Skip to main content

Exit WCAG Theme

Switch to Non-ADA Website

Accessibility Options

Select Text Sizes

Select Text Color

Website Accessibility Information Close Options
Close Menu
Hawkins Spizman Hawkins Spizman
  • Hablamos Español
  • ~
  • Call for a Free Consultation

The Best Ways to Prevent Holiday Package Thefts


Holiday spending is skyrocketing this year, both in physical retail stores and online. In fact, online holiday shopping is expected to jump to $123.73 billion this year, an increase of 16.6 percent over last year. With so much online shopping, delivery companies will be dropping off packages around the clock.

And that leaves plenty of opportunities for thieves to swipe packages from your doorstep.

“Porch pirates” are a big problem. Some 11 million households had packages stolen last year. Most packages were stolen when the homeowners weren’t home, and an average of $200 was spent on replacing each package.

If you’re ordering gifts and other items this holiday season, it’s important to stay vigilant. Here are a few ways to prevent package theft, and how an Atlanta larceny attorney can help you if you’re charged with this kind of crime.


  • 30% of Americans say they’ve had a package stolen off their porch.
  • Over 40% of those thefts happened to people living in cities.
  • Nearly 26 million people had packages stolen from their porch last holiday season.


1. Be Home When the Package Arrives

One of the simplest and easiest ways to prevent package theft in Atlanta is to be home when the package arrives. This allows you to make sure the package is delivered into your hands, or you can at least pick it up immediately from your doorstep. But, being home to receive your package isn’t always an option.

If you can’t take a day off work, leave early or otherwise be home when your package will be delivered, make other arrangements. Some delivery companies will allow you to schedule your delivery for a day and/or you will be home. If this isn’t an option, have the package delivered to your workplace.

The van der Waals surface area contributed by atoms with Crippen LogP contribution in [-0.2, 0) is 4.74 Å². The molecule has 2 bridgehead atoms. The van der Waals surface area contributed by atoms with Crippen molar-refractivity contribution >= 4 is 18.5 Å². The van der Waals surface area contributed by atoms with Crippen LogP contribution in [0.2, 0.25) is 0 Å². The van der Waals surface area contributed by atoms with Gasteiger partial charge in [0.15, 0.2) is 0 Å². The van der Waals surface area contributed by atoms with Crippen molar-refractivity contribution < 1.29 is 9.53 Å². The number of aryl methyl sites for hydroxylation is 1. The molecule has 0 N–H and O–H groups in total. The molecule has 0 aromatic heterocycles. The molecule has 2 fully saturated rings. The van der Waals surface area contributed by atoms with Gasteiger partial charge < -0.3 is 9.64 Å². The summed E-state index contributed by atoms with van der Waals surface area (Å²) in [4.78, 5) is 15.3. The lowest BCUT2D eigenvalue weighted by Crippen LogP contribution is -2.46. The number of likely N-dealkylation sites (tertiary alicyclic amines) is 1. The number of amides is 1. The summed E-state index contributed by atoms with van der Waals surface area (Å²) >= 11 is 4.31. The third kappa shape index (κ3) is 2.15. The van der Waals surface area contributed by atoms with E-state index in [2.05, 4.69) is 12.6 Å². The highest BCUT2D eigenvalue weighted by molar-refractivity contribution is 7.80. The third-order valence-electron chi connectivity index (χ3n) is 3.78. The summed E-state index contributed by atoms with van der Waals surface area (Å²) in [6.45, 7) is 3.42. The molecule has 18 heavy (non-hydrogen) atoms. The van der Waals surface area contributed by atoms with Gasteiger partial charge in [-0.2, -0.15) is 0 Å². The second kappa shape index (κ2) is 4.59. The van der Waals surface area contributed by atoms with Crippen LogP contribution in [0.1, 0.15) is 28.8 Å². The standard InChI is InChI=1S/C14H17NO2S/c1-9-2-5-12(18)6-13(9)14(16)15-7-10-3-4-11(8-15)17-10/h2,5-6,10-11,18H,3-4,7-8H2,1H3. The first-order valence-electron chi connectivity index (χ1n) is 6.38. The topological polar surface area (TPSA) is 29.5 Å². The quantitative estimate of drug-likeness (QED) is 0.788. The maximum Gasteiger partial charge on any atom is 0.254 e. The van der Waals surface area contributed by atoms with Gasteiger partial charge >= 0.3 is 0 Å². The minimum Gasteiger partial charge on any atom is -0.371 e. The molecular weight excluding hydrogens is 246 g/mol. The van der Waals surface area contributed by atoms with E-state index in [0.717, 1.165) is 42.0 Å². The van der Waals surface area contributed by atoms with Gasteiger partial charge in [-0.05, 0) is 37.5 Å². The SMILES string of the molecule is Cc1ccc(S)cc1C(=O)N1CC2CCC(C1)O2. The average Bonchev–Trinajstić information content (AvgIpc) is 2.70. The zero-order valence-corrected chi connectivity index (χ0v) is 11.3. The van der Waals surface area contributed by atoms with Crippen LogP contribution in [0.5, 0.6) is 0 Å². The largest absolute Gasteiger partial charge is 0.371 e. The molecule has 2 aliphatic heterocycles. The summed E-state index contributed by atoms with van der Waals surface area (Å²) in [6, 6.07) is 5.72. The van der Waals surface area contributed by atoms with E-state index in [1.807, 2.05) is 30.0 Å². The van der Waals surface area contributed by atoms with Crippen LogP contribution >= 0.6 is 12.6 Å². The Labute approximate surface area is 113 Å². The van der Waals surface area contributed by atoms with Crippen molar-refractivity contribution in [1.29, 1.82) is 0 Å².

2. Invest in Smart Technology

There’s plenty of smart technology that you can invest in to keep your packages safe. For instance, video doorbells can help you keep an eye on your doorstep. While it may not keep your package from being stolen, it will show you who took the package.

You can also invest in a product like a BoxLock. This smart padlock allows delivery drivers to scan the package, which opens the padlock on a storage box on your porch to securely store your items.

If you have Amazon Prime, you can sign up for Amazon Key. This smart device allows couriers to access your home and/or car to securely drop off packages. However, this does essentially allow strangers to access your home or car, and you do have to buy an expensive kit. But some found the service much less creepy and more helpful than they originally thought it would be.


3. Leave It With a Neighbor

If you have a neighbor you trust, and who you know will be home when your package gets delivered, have your package sent to their house. Or, if it’s going to be delivered to your home, ask them to pick it up for you and keep it until you can pick it up. Just don’t forget a small gift, like a gift card or homemade cookies, to thank them!